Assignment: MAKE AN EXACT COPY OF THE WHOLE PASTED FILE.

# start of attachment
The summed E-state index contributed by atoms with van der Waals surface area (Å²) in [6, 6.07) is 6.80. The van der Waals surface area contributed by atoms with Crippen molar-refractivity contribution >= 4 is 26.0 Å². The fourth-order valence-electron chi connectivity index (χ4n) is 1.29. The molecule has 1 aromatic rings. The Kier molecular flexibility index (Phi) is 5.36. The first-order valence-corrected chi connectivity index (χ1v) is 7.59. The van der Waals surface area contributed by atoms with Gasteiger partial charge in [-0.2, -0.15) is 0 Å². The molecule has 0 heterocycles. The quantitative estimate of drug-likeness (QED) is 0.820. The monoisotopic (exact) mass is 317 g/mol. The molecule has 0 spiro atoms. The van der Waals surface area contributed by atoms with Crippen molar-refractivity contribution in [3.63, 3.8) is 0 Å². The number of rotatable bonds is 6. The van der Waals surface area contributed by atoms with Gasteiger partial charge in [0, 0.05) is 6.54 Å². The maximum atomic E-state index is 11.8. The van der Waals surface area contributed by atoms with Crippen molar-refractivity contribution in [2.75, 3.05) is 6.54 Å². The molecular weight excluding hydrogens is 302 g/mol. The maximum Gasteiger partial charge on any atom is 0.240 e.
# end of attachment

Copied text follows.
The summed E-state index contributed by atoms with van der Waals surface area (Å²) in [6, 6.07) is 6.80. The van der Waals surface area contributed by atoms with Crippen molar-refractivity contribution >= 4 is 26.0 Å². The fourth-order valence-electron chi connectivity index (χ4n) is 1.29. The molecule has 1 aromatic rings. The Kier molecular flexibility index (Phi) is 5.36. The first-order valence-corrected chi connectivity index (χ1v) is 7.59. The van der Waals surface area contributed by atoms with Gasteiger partial charge in [-0.2, -0.15) is 0 Å². The molecule has 0 heterocycles. The quantitative estimate of drug-likeness (QED) is 0.820. The monoisotopic (exact) mass is 317 g/mol. The molecule has 0 spiro atoms. The van der Waals surface area contributed by atoms with Crippen molar-refractivity contribution in [3.63, 3.8) is 0 Å². The number of rotatable bonds is 6. The van der Waals surface area contributed by atoms with Gasteiger partial charge in [0, 0.05) is 6.54 Å². The maximum atomic E-state index is 11.8. The van der Waals surface area contributed by atoms with Crippen molar-refractivity contribution in [2.75, 3.05) is 6.54 Å². The molecular weight excluding hydrogens is 302 g/mol. The maximum Gasteiger partial charge on any atom is 0.240 e.